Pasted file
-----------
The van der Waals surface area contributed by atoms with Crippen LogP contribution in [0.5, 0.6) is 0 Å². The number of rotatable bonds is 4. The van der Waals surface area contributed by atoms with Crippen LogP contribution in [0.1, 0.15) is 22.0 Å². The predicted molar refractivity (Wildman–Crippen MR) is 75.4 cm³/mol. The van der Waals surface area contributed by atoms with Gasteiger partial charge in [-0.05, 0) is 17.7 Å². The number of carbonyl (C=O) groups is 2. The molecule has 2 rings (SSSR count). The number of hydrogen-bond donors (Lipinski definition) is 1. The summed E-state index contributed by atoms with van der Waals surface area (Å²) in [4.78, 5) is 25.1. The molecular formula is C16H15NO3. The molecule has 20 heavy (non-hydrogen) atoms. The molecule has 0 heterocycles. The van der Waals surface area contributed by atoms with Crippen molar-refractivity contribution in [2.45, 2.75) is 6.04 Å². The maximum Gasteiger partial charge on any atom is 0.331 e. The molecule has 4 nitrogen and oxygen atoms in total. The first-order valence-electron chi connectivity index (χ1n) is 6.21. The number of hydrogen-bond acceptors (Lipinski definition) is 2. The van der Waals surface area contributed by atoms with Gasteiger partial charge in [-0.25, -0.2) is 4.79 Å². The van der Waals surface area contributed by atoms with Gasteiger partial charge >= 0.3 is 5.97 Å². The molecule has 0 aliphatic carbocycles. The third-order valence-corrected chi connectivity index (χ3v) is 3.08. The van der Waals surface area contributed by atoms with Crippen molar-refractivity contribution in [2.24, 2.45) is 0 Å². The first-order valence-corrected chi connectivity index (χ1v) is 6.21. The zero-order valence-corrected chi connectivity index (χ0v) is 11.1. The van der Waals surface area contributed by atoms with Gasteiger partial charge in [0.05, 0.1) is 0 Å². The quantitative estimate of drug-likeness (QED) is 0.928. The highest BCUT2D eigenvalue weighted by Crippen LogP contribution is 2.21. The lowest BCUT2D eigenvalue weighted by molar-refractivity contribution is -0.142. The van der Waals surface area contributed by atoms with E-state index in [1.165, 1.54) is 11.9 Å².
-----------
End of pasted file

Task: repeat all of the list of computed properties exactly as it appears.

The van der Waals surface area contributed by atoms with Crippen LogP contribution in [0.5, 0.6) is 0 Å². The number of rotatable bonds is 4. The van der Waals surface area contributed by atoms with Crippen LogP contribution in [0.1, 0.15) is 22.0 Å². The predicted molar refractivity (Wildman–Crippen MR) is 75.4 cm³/mol. The van der Waals surface area contributed by atoms with Gasteiger partial charge in [-0.05, 0) is 17.7 Å². The number of carbonyl (C=O) groups is 2. The molecule has 2 rings (SSSR count). The number of hydrogen-bond donors (Lipinski definition) is 1. The summed E-state index contributed by atoms with van der Waals surface area (Å²) in [4.78, 5) is 25.1. The molecular formula is C16H15NO3. The molecule has 20 heavy (non-hydrogen) atoms. The molecule has 0 heterocycles. The van der Waals surface area contributed by atoms with Crippen molar-refractivity contribution in [2.45, 2.75) is 6.04 Å². The maximum Gasteiger partial charge on any atom is 0.331 e. The molecule has 4 nitrogen and oxygen atoms in total. The first-order valence-electron chi connectivity index (χ1n) is 6.21. The number of hydrogen-bond acceptors (Lipinski definition) is 2. The van der Waals surface area contributed by atoms with Gasteiger partial charge in [-0.25, -0.2) is 4.79 Å². The van der Waals surface area contributed by atoms with Gasteiger partial charge >= 0.3 is 5.97 Å². The molecule has 0 aliphatic carbocycles. The third-order valence-corrected chi connectivity index (χ3v) is 3.08. The van der Waals surface area contributed by atoms with Crippen molar-refractivity contribution in [2.24, 2.45) is 0 Å². The first-order valence-corrected chi connectivity index (χ1v) is 6.21. The zero-order valence-corrected chi connectivity index (χ0v) is 11.1. The van der Waals surface area contributed by atoms with Gasteiger partial charge in [0.05, 0.1) is 0 Å². The quantitative estimate of drug-likeness (QED) is 0.928. The highest BCUT2D eigenvalue weighted by Crippen LogP contribution is 2.21. The lowest BCUT2D eigenvalue weighted by molar-refractivity contribution is -0.142. The van der Waals surface area contributed by atoms with E-state index in [1.165, 1.54) is 11.9 Å².